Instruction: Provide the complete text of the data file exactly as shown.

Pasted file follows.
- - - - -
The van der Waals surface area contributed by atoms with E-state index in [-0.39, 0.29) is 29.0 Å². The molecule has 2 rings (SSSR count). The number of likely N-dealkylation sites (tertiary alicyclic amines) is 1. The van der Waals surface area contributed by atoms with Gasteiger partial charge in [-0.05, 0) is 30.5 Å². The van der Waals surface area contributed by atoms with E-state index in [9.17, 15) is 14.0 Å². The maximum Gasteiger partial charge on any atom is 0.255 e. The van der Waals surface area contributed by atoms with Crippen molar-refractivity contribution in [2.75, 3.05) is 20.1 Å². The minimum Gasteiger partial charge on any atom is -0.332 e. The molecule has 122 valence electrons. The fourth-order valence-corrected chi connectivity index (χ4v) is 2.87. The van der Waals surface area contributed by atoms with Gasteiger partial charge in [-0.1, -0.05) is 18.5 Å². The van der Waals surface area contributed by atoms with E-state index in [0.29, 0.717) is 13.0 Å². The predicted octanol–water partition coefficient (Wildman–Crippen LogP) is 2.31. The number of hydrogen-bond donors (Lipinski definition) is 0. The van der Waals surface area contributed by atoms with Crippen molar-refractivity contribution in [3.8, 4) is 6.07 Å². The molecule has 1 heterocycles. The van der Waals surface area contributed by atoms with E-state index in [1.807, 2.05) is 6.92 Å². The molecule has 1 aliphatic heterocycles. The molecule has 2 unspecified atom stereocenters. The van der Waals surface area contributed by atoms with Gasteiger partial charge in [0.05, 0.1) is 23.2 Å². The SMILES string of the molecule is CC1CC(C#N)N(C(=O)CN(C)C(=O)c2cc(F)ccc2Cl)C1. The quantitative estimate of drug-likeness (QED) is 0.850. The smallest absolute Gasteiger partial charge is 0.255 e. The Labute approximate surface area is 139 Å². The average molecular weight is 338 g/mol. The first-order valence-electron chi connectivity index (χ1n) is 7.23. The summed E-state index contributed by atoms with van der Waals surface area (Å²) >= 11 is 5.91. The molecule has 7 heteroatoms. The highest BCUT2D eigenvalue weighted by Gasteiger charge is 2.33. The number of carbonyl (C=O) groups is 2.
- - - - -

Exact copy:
The van der Waals surface area contributed by atoms with E-state index in [-0.39, 0.29) is 29.0 Å². The molecule has 2 rings (SSSR count). The number of likely N-dealkylation sites (tertiary alicyclic amines) is 1. The van der Waals surface area contributed by atoms with Gasteiger partial charge in [-0.05, 0) is 30.5 Å². The van der Waals surface area contributed by atoms with E-state index in [9.17, 15) is 14.0 Å². The maximum Gasteiger partial charge on any atom is 0.255 e. The van der Waals surface area contributed by atoms with Crippen molar-refractivity contribution in [2.75, 3.05) is 20.1 Å². The minimum Gasteiger partial charge on any atom is -0.332 e. The molecule has 122 valence electrons. The fourth-order valence-corrected chi connectivity index (χ4v) is 2.87. The van der Waals surface area contributed by atoms with Gasteiger partial charge in [-0.1, -0.05) is 18.5 Å². The van der Waals surface area contributed by atoms with E-state index in [0.29, 0.717) is 13.0 Å². The predicted octanol–water partition coefficient (Wildman–Crippen LogP) is 2.31. The number of hydrogen-bond donors (Lipinski definition) is 0. The van der Waals surface area contributed by atoms with Crippen molar-refractivity contribution in [3.8, 4) is 6.07 Å². The molecule has 1 heterocycles. The van der Waals surface area contributed by atoms with E-state index in [1.807, 2.05) is 6.92 Å². The molecule has 1 aliphatic heterocycles. The molecule has 2 unspecified atom stereocenters. The van der Waals surface area contributed by atoms with Gasteiger partial charge in [0.05, 0.1) is 23.2 Å². The SMILES string of the molecule is CC1CC(C#N)N(C(=O)CN(C)C(=O)c2cc(F)ccc2Cl)C1. The quantitative estimate of drug-likeness (QED) is 0.850. The smallest absolute Gasteiger partial charge is 0.255 e. The Labute approximate surface area is 139 Å². The average molecular weight is 338 g/mol. The first-order valence-electron chi connectivity index (χ1n) is 7.23. The summed E-state index contributed by atoms with van der Waals surface area (Å²) >= 11 is 5.91. The molecule has 7 heteroatoms. The highest BCUT2D eigenvalue weighted by Gasteiger charge is 2.33. The number of carbonyl (C=O) groups is 2.